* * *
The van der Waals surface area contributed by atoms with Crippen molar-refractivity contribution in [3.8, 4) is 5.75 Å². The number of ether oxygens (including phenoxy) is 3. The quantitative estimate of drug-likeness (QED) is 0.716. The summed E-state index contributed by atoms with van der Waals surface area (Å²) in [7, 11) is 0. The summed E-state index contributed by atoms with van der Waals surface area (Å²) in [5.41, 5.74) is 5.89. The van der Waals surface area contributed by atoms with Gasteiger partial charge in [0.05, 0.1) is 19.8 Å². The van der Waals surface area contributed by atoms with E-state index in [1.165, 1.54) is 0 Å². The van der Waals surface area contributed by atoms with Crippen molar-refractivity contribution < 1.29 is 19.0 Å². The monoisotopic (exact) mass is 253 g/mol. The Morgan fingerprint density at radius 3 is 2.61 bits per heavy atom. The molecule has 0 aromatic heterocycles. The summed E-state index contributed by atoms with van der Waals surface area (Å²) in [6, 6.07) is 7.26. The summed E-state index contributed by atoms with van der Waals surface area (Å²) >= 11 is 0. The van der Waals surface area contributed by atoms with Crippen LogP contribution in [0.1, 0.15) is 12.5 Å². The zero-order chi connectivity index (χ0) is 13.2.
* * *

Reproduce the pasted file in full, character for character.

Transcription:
The van der Waals surface area contributed by atoms with Crippen molar-refractivity contribution in [3.8, 4) is 5.75 Å². The number of ether oxygens (including phenoxy) is 3. The quantitative estimate of drug-likeness (QED) is 0.716. The summed E-state index contributed by atoms with van der Waals surface area (Å²) in [7, 11) is 0. The summed E-state index contributed by atoms with van der Waals surface area (Å²) in [5.41, 5.74) is 5.89. The van der Waals surface area contributed by atoms with Gasteiger partial charge in [0.05, 0.1) is 19.8 Å². The van der Waals surface area contributed by atoms with E-state index in [1.165, 1.54) is 0 Å². The van der Waals surface area contributed by atoms with Crippen molar-refractivity contribution < 1.29 is 19.0 Å². The monoisotopic (exact) mass is 253 g/mol. The Morgan fingerprint density at radius 3 is 2.61 bits per heavy atom. The molecule has 0 aromatic heterocycles. The summed E-state index contributed by atoms with van der Waals surface area (Å²) in [6, 6.07) is 7.26. The summed E-state index contributed by atoms with van der Waals surface area (Å²) >= 11 is 0. The van der Waals surface area contributed by atoms with Crippen LogP contribution in [0.1, 0.15) is 12.5 Å². The zero-order chi connectivity index (χ0) is 13.2.